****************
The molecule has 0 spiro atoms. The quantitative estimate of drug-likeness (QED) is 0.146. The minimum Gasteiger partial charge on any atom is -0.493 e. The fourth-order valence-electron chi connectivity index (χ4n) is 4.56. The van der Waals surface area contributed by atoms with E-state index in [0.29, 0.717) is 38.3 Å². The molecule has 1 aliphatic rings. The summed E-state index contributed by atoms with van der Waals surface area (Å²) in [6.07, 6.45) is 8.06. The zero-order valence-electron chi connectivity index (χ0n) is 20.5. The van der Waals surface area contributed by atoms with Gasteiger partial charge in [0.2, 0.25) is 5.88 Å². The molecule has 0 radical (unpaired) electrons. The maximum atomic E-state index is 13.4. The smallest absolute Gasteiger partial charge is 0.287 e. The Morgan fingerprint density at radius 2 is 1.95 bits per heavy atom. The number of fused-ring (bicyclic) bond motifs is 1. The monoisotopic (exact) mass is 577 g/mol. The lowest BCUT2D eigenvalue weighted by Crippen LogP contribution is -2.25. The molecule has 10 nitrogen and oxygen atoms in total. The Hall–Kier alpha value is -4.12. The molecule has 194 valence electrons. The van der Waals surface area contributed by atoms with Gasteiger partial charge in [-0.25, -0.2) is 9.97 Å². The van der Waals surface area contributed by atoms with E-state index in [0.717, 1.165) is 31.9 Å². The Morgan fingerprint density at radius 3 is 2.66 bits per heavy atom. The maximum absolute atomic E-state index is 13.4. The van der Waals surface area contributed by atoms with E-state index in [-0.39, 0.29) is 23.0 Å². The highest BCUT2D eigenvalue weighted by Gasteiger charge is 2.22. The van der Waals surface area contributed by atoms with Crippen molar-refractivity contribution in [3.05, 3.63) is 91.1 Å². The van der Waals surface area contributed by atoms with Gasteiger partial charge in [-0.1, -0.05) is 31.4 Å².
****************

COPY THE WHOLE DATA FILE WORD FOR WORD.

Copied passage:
The molecule has 0 spiro atoms. The quantitative estimate of drug-likeness (QED) is 0.146. The minimum Gasteiger partial charge on any atom is -0.493 e. The fourth-order valence-electron chi connectivity index (χ4n) is 4.56. The van der Waals surface area contributed by atoms with E-state index in [0.29, 0.717) is 38.3 Å². The molecule has 1 aliphatic rings. The summed E-state index contributed by atoms with van der Waals surface area (Å²) in [6.07, 6.45) is 8.06. The zero-order valence-electron chi connectivity index (χ0n) is 20.5. The van der Waals surface area contributed by atoms with Gasteiger partial charge in [0.2, 0.25) is 5.88 Å². The molecule has 0 radical (unpaired) electrons. The maximum atomic E-state index is 13.4. The smallest absolute Gasteiger partial charge is 0.287 e. The Morgan fingerprint density at radius 2 is 1.95 bits per heavy atom. The number of fused-ring (bicyclic) bond motifs is 1. The monoisotopic (exact) mass is 577 g/mol. The lowest BCUT2D eigenvalue weighted by Crippen LogP contribution is -2.25. The molecule has 10 nitrogen and oxygen atoms in total. The Hall–Kier alpha value is -4.12. The molecule has 194 valence electrons. The van der Waals surface area contributed by atoms with Gasteiger partial charge in [-0.25, -0.2) is 9.97 Å². The van der Waals surface area contributed by atoms with E-state index in [0.717, 1.165) is 31.9 Å². The Morgan fingerprint density at radius 3 is 2.66 bits per heavy atom. The maximum absolute atomic E-state index is 13.4. The van der Waals surface area contributed by atoms with E-state index in [-0.39, 0.29) is 23.0 Å². The highest BCUT2D eigenvalue weighted by Gasteiger charge is 2.22. The van der Waals surface area contributed by atoms with Crippen molar-refractivity contribution in [3.05, 3.63) is 91.1 Å². The van der Waals surface area contributed by atoms with Gasteiger partial charge in [-0.1, -0.05) is 31.4 Å².